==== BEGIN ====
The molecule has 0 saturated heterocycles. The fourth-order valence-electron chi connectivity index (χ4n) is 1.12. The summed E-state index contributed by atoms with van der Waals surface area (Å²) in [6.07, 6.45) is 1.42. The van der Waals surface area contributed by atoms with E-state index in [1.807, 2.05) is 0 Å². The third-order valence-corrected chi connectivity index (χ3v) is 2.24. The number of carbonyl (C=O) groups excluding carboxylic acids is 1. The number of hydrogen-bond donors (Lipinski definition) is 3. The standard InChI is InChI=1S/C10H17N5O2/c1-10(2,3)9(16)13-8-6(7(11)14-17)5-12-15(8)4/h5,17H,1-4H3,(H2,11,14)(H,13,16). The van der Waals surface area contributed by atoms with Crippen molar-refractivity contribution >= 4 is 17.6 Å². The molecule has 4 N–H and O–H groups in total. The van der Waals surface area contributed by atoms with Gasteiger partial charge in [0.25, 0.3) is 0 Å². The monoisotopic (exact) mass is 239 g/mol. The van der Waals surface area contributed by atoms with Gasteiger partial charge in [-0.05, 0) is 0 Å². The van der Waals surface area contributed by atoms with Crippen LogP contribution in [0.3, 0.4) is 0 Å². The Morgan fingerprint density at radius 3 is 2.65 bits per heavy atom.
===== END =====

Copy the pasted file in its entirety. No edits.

The molecule has 0 saturated heterocycles. The fourth-order valence-electron chi connectivity index (χ4n) is 1.12. The summed E-state index contributed by atoms with van der Waals surface area (Å²) in [6.07, 6.45) is 1.42. The van der Waals surface area contributed by atoms with E-state index in [1.807, 2.05) is 0 Å². The third-order valence-corrected chi connectivity index (χ3v) is 2.24. The number of carbonyl (C=O) groups excluding carboxylic acids is 1. The number of hydrogen-bond donors (Lipinski definition) is 3. The standard InChI is InChI=1S/C10H17N5O2/c1-10(2,3)9(16)13-8-6(7(11)14-17)5-12-15(8)4/h5,17H,1-4H3,(H2,11,14)(H,13,16). The van der Waals surface area contributed by atoms with Crippen molar-refractivity contribution >= 4 is 17.6 Å². The molecule has 4 N–H and O–H groups in total. The van der Waals surface area contributed by atoms with Gasteiger partial charge in [0.25, 0.3) is 0 Å². The monoisotopic (exact) mass is 239 g/mol. The van der Waals surface area contributed by atoms with Gasteiger partial charge in [-0.05, 0) is 0 Å². The van der Waals surface area contributed by atoms with Crippen LogP contribution in [0.3, 0.4) is 0 Å². The Morgan fingerprint density at radius 3 is 2.65 bits per heavy atom.